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    ah...they're not that bad...back when it was still cheap enough to shoot purely for the hell of it, I enjoyed shooting a shotgun with just a pistol grip and plinking with 8mm Mausers and Mosin Nagants. (I'm not really very recoil-sensitive)
     
  14. sjansen

    sjansen Orange Belt

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    Pistol grips won't break your wrist but can hurt. However, they are very good at manuvering tight places. Also, the weapon is much harder to strip if you encounter a foe in close quarters. You can also bring the weapon to bear much quicker. This is why the new m4 has a pistol grip on the foreend. It will hamper your shooting at long distances, but that's not really the point. It's the right grip for the right place.
     
  15. jarrod

    jarrod Senior Master

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    there's also the fact that whenever you hold one, you get that catchy song in your head.



    jf
     
    Last edited by a moderator: Nov 24, 2014
  16. thardey

    thardey Master Black Belt

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    Thanks for the input, guys.

    Since I've trained with the shotgun in a "standard" grip, that's what comes most naturally to me, I think I'll just leave it alone.

    For checking out the "bump in the night" stuff, I'll stick with my Glock and tac-light. I'll only pull out the shotgun if I know that there's a violent intruder in the house, and then I'll be holed up in the bedroom, not out looking for him. There, manuverability isn't much of an issue.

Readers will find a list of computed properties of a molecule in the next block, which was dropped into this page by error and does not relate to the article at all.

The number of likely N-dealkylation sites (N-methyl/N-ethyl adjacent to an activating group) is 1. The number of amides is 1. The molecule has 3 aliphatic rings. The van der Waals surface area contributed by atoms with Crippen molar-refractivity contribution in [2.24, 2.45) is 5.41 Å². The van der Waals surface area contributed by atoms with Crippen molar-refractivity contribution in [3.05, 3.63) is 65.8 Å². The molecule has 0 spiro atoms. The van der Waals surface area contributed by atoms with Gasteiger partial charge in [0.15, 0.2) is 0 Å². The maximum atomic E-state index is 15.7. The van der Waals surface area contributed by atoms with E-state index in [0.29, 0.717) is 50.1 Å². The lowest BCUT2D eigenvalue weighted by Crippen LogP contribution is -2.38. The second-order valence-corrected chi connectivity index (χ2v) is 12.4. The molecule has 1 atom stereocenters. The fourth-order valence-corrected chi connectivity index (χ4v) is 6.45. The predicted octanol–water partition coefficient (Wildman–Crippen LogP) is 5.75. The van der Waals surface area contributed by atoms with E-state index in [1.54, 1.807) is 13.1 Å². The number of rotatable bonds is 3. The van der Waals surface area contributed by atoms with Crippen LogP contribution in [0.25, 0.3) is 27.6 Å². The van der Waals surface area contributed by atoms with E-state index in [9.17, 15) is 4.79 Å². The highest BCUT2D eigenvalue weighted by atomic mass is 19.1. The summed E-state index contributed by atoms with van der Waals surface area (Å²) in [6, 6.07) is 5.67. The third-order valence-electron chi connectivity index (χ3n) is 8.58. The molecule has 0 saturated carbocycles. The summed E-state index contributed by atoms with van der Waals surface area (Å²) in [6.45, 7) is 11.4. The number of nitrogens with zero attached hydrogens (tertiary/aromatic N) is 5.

So, I think "civilian mode" should be just fine.

    Thanks for saving me about $60!
     
  17. blp03

    blp03 Yellow Belt

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    I would have to agree that it would hurt your wrist a little using a pistol grip. I have a tactical stock with a pistol grip on my 870 HD and I love it. It feels comfortable and I'm able to maneuver pretty easily with it because of the pistol grip as far as moving my weapon up and down when clearing corners. I also have a sling to be able to switch from long to short quickly if need be. I have a friend who is special forces and he gave me some good advice as far as the adjustable stocks. He told me the less moving parts the better. I was looking at getting the collapsable stock but decided to get what I got instead. Hope that helps.
     
  18. sgtmac_46

    sgtmac_46 Senior Master

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    Why would you want to buttstroke them when you have a perfectly good metal barrel to run through their teeth? And you're still pointed in the right direction.
     
  19. sgtmac_46

    sgtmac_46 Senior Master

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    Either is fine......I like a pistol grip (with a full length buttstock) but it's just the angle of my wrist being more comfortable. Either is as good as the other in any practical sense.

    Now a pistol grip without a buttstock is a useless animal, in my opinion.
     
  20. Skpotamus

    Skpotamus Brown Belt

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    My buddy had a PGO mossberg 500 that was pretty nice. Keeping constant forward pressure with the left hand (he gripped the pistol grip with his right hand) let him keep control of the shotgun at eye level and able to keep a pretty good rate of fire at 15 yards shooting Brenneke KO 2 3/4" slugs. He kept low recoil buckshot in it for home use. The shorter gun was easier to manuever indoors as well as giving him a shotgun over a handgun.

    Personally, I keep a knoxx recoil reducing spec ops stock in my home shotgun so my wife can shoot it easily too. The pistol grip with a shoulder stock feels much more ergonomic to me.

    Has anybody tried the knoxx breacher grip? It's supposed to help reduce recoil without a shoulder stock.123